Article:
Re: Buddha...and Hinduism...
In article <email@example.com>, firstname.lastname@example.org (
H. Krishna Susarla) writes:
|> line noise (email@example.com) wrote:
|> The purpose of the Buddha avataar, like all of the avataars, was to
|> dharma where adharma had become prevalent. My understanding of this
|> as much as they could understand at that time. Because of the rampant
|> materialism, Buddha therefore did not teach about the concept of a personal
|> God, going no further than saying there was a higher spiritual truth than
|> material life (Nirvana?). This concept of an impersonal, higher, spiritual
|> Truth was appealing and easily understood by people fallen into materialism,
|> and thus quickly spread. However, with the spread of Buddhism, respect for
|> the Vedas and the Vedic Truths began to diminish.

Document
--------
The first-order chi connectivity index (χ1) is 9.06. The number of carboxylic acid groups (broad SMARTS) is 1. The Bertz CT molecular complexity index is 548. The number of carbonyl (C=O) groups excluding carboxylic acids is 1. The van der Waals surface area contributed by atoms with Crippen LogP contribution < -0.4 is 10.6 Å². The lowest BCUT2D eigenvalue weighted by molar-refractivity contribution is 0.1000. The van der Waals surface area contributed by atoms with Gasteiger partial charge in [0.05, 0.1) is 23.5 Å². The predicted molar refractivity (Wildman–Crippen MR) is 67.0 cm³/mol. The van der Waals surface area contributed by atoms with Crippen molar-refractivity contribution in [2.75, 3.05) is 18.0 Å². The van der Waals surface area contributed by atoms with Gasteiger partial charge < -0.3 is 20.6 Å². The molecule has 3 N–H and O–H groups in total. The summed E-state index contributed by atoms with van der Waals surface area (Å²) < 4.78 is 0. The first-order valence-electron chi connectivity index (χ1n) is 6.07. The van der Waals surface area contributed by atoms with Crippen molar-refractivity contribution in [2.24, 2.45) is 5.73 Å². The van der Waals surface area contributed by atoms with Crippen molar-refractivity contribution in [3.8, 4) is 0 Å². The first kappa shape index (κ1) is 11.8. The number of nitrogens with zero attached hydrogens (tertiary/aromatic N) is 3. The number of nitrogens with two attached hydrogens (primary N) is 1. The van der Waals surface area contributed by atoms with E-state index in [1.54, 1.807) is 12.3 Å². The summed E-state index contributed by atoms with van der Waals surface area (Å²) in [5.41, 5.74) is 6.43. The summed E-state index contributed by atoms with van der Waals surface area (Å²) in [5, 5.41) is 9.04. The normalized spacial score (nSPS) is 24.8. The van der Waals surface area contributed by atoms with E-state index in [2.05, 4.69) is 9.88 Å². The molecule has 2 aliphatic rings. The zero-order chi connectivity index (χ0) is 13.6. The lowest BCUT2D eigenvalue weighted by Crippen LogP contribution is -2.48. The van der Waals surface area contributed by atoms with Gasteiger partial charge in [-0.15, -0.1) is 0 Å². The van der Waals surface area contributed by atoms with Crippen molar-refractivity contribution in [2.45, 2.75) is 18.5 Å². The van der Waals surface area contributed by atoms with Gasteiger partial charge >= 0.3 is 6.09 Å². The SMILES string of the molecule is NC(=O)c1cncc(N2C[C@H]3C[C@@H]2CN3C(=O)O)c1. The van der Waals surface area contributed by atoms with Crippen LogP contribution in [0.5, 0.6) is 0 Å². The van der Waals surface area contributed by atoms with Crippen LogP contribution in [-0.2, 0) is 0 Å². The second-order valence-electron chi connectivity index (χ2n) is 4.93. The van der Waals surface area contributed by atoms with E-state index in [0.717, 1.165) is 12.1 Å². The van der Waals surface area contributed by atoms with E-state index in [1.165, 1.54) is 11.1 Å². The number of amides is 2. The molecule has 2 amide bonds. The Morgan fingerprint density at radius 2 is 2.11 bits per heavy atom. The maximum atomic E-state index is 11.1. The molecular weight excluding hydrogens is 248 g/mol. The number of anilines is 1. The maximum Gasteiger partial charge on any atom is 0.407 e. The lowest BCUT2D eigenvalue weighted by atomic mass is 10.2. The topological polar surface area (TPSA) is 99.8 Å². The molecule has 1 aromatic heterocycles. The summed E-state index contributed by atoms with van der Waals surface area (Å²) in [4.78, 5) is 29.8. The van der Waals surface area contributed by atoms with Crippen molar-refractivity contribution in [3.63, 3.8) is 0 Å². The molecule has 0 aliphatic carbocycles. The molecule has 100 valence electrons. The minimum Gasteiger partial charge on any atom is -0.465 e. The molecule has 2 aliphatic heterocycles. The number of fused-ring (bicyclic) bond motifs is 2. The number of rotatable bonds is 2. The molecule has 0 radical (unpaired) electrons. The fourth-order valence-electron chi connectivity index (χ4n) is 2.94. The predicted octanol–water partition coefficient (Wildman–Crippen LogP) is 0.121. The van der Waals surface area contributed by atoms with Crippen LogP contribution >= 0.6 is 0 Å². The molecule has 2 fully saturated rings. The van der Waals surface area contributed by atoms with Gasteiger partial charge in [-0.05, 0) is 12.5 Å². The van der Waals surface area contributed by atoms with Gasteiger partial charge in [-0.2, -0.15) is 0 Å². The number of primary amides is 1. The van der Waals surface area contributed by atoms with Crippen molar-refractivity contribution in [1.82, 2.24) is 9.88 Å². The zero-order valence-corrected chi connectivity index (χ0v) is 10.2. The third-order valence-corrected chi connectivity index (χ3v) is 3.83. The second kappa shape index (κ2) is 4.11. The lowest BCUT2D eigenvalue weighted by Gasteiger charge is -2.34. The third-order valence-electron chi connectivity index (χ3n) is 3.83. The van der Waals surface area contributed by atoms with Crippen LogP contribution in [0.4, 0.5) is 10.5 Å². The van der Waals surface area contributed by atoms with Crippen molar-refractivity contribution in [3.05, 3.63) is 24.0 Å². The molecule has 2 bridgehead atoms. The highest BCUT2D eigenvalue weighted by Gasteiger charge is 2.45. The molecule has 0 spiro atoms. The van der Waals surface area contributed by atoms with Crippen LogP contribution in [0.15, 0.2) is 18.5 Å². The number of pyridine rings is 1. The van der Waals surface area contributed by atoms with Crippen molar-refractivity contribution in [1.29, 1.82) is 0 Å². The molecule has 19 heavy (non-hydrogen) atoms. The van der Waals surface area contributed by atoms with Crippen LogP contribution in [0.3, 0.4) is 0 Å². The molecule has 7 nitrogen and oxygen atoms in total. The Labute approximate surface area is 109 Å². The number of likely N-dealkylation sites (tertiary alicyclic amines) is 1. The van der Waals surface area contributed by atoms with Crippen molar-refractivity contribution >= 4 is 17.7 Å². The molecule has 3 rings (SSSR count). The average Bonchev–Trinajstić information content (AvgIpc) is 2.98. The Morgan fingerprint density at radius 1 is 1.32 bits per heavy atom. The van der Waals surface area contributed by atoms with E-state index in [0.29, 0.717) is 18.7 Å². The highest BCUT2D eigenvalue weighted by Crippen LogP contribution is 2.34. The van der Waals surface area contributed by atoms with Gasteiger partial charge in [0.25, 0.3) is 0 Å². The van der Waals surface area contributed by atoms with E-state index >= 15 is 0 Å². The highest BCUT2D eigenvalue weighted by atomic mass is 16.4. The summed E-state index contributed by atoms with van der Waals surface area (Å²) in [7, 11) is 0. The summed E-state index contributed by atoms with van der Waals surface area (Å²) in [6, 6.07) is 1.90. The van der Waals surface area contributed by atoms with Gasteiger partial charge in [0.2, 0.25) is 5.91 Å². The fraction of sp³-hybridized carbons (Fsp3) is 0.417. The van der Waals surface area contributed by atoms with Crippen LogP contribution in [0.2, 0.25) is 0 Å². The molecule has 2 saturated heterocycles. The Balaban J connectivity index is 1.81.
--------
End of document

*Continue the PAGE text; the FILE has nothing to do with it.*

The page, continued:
Essentially what I understand, but let me add one point,
from what I understand:
People had become really big on animal sacrifice, due to
misinterpreting the Vedas. They were also using their poor
interpretation as a rationalization of this, and were using
the Vedas to justify meat-eating, etc [*]. Since the people
were so entrenched in their interpretation of the Vedas, the
Buddha avatar essentially told people to reject the Vedas
entirely, rather than try to get them to go for the real
meaning. This also stopped the animal sacrifice and meat
eating, until, of course, Buddhism got misinterpreted.
[*] footnote: the Vedas have references attempting to regulate
meat-eating and promising all manner of good benefits to those
who abstain from certain kinds of flesh for certain periods of
time. This shouldn't be seen as an endorsement of meat-eating.
Instead, I use this analogy: "If you want to shoot yourself with
a gun, aim for the thigh, not the head. However, not shooting
yourself is entirely preferable". Likewise, avoiding all meat
is preferable, but if someone is intent on eating meat, regulating
it is better than not regulating it.